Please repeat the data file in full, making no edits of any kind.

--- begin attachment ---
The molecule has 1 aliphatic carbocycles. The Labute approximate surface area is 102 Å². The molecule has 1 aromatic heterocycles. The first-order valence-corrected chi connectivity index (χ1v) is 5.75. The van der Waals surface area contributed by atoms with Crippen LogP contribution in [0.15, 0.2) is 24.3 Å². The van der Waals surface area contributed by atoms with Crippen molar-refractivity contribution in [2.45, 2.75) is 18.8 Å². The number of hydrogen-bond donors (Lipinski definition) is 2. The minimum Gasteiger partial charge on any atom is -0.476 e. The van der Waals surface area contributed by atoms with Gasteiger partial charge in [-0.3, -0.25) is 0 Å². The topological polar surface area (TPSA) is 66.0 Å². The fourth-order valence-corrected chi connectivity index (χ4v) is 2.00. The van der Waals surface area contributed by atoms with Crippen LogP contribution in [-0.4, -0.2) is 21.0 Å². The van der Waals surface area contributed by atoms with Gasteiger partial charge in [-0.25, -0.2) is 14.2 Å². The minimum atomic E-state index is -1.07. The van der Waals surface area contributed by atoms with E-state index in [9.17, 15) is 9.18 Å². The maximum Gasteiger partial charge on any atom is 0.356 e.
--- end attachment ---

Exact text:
The molecule has 1 aliphatic carbocycles. The Labute approximate surface area is 102 Å². The molecule has 1 aromatic heterocycles. The first-order valence-corrected chi connectivity index (χ1v) is 5.75. The van der Waals surface area contributed by atoms with Crippen LogP contribution in [0.15, 0.2) is 24.3 Å². The van der Waals surface area contributed by atoms with Crippen molar-refractivity contribution in [2.45, 2.75) is 18.8 Å². The number of hydrogen-bond donors (Lipinski definition) is 2. The minimum Gasteiger partial charge on any atom is -0.476 e. The van der Waals surface area contributed by atoms with Gasteiger partial charge in [-0.3, -0.25) is 0 Å². The topological polar surface area (TPSA) is 66.0 Å². The fourth-order valence-corrected chi connectivity index (χ4v) is 2.00. The van der Waals surface area contributed by atoms with Crippen LogP contribution in [-0.4, -0.2) is 21.0 Å². The van der Waals surface area contributed by atoms with Gasteiger partial charge in [-0.25, -0.2) is 14.2 Å². The minimum atomic E-state index is -1.07. The van der Waals surface area contributed by atoms with E-state index in [9.17, 15) is 9.18 Å². The maximum Gasteiger partial charge on any atom is 0.356 e.